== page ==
The basic functions of a hydraulic fluid are there to provide:
- Rust Inhibition
- Filterability and compatibility
- Hydrolytic stability
- Corrosion Control
- Oxidation Stability
- Thermal Stability
There are two classes of hydraulic Fluids:
- Conventional Mineral
- Fire Resistant
Fire Resistant Hydraulic Fluids
There are three main types of fire resistant hydraulic fluids:
- High Water Fluids
- Water Glycols
High Water Fluids
High water fluids are also known as high water base fluids (HWBF), high water content fluids (HWCF), 5-95 fluids or ISO HFA fluids.
The original fluids were 5 percent ‘soluble oil’ emulsions (oil-in-water) having a milky appearance, or 5 percent solutions (synthetic chemical additives in water), which are clear in appearance.
Oil-in-water emulsions contain tiny droplets of specially refined oil dispersed in water. We say that water is the continuous phase and the fluid’s characteristics are more like water than oil.
Around 1980, micro-emulsions with considerably smaller droplet size were introduced. These emulsions have a translucent, almost transparent, appearance. The dispersed internal phase in micro-emulsions is synthetic in nature as opposed to mineral oil in ‘soluble oil’ emulsions.
High water fluids are highly fire resistant and have excellent cooling characteristics. When properly formulated, these fluids offer strong protection against rust and some degree of steel-on-steel lubricity. However, because the viscosities approach that of water, pumps are generally de-rated in order to obtain adequate service life.
The operating temperatures should be limited to a maximum of 1200F (490C) in order to minimise evaporation and deterioration of the fluid. Often, this is not a problem as high water systems tend to run cooler than oil systems because they have higher specific heat and thermal conductivity characteristics. Temperatures below freezing (320F or 00C), however, may cause separation of the phases or otherwise affect the fluid additives.
Because of the relatively high density and low viscosity of the fluid, inlet conditions and fluid conductor sizing should be carefully controlled to keep the fluid at a relatively low velocity. Excessive turbulence produces a release of air and fluid vapour in the form of bubbles, which cause cavitation, noise, erosion and wear.
Compatibility with Seals, Metals and Protective Coatings
Because of the great diversity of fluids, the supplier of each specific fluid must be consulted for compatibility information. In general, the seals normally used with petroleum oils are satisfactory for these fluids. Asbestos, leather, paper or cork materials should not be used, because they tend to deteriorate in water.
Although high water fluids are formulated with corrosion inhibitors, galvanic action can occur with certain combinations of metal (such as copper-to-steel or unanodised aluminium-to-steel).
Petroleum compatible paints cannot be used because of the solvent effects of the fluids. Special epoxy-type paints have been found to be compatible with some of the fluids.
Water-Glycol Type Fluids
Water-glycol fluids (ISO HFC) are compounded of:
- 35 percent to 45 percent water to provide resistance to burning.
- A glycol (a synthetic chemical of the same family as permanent anti-freeze ethylene or other glycols).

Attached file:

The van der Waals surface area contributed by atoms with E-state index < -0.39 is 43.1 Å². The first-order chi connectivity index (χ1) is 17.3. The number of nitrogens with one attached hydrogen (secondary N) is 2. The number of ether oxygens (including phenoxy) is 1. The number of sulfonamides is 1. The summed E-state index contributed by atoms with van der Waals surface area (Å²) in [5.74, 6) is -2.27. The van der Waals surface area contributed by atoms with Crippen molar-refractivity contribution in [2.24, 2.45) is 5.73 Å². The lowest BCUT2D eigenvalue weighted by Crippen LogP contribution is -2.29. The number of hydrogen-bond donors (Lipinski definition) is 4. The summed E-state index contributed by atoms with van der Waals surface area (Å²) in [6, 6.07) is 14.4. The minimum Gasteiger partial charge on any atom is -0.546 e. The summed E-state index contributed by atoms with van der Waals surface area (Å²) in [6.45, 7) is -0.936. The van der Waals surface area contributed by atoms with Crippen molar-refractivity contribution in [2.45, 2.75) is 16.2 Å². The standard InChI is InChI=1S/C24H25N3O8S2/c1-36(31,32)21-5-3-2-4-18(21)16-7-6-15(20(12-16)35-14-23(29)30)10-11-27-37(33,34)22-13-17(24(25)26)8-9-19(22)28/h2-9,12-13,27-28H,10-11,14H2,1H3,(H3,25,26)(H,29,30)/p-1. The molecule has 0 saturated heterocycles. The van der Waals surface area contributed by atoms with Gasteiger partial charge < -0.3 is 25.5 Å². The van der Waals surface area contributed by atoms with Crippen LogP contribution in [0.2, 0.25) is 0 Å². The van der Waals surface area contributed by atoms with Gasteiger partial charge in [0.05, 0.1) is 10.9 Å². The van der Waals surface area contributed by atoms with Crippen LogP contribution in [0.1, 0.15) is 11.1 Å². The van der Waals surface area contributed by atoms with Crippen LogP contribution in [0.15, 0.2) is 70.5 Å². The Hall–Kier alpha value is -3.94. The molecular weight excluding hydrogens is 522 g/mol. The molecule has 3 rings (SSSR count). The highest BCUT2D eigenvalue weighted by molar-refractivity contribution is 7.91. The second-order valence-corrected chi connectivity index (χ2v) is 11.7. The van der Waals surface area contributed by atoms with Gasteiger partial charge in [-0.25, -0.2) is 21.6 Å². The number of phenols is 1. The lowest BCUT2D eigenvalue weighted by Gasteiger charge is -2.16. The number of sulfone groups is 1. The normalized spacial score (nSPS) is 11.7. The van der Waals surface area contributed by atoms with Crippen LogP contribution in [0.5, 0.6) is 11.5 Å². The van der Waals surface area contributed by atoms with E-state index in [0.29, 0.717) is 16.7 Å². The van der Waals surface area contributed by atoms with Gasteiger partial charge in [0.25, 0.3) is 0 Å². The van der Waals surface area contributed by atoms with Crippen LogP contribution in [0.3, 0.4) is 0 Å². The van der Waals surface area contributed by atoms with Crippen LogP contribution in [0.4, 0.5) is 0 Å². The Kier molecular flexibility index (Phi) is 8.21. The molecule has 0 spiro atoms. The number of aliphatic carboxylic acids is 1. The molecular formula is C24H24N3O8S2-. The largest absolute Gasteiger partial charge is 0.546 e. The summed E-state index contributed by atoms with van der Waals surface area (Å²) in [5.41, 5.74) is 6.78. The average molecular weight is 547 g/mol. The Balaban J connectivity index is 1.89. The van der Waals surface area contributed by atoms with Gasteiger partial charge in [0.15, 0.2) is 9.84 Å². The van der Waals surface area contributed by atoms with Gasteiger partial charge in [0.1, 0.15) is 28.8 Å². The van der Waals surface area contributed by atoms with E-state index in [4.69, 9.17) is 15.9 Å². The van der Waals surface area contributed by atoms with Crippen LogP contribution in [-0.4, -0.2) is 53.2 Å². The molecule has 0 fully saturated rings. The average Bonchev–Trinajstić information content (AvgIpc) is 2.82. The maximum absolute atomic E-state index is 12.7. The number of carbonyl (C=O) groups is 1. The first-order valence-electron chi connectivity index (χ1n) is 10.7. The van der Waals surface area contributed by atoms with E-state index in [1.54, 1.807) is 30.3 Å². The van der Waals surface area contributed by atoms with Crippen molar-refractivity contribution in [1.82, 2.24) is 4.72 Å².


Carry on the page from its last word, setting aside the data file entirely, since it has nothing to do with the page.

- A water-soluble thickener to improve viscosity.
Water-glycol fluids also contain additives to prevent foaming, rust, corrosion and to improve lubrication.
Water-glycol fluids generally have good wear resistance characteristics, provided that high speeds and loads are avoided. The fluid has a high specific gravity (it is heavier than oil), which can create a higher vacuum at pump inlets. Certain metals such as zinc, cadmium and magnesium react adversely with water-glycol fluids, generating gummy residues, which plug orifices and filters and cause valve spools to stick. It is recommended that parts, which are alloyed or plated with these metals not be used with water-glycol. Examples of such parts might be galvanised pipe, and zinc or cadmium plated strainers, fittings and reservoir accessories.
Many of the synthetic seal materials used with petroleum oils are also compatible with water-glycol fluid. Asbestos, leather and cork-impregnated materials should be avoided in rotating seals, since they tend to absorb water.
Some disadvantages of these fluids are as follows:
- They must be measured continually for water content and evaporation must be made up continually to maintain required viscosity.
- Evaporation may also cause loss of certain additives, thereby reducing the life of the fluid and of the hydraulic components.
- Operating temperatures must be kept low.
- The cost of water-glycol fluids (at the present time) is greater than that of conventional oils.
Synthetic Fire Resistant Fluids
Synthetic fire resistant fluids (ISO HFD) are laboratory synthesised chemicals, which are less flammable than petroleum oils. Typical of these are:
- Phosphate esters
- Polyol esters
- Halogenated (fluorinated and/or chlorinated) hydrocarbons
- Mixtures of phosphate esters or polyol esters and petroleum oil.
Since the synthetics do not contain any water or other volatile material, they operate well at higher temperatures than water containing fluids.
They also are suitable for higher-pressure systems than the water containing fluids.
Synthetic fire resistant fluids do not operate best in low temperature systems. Auxiliary heating may be required in cold environments.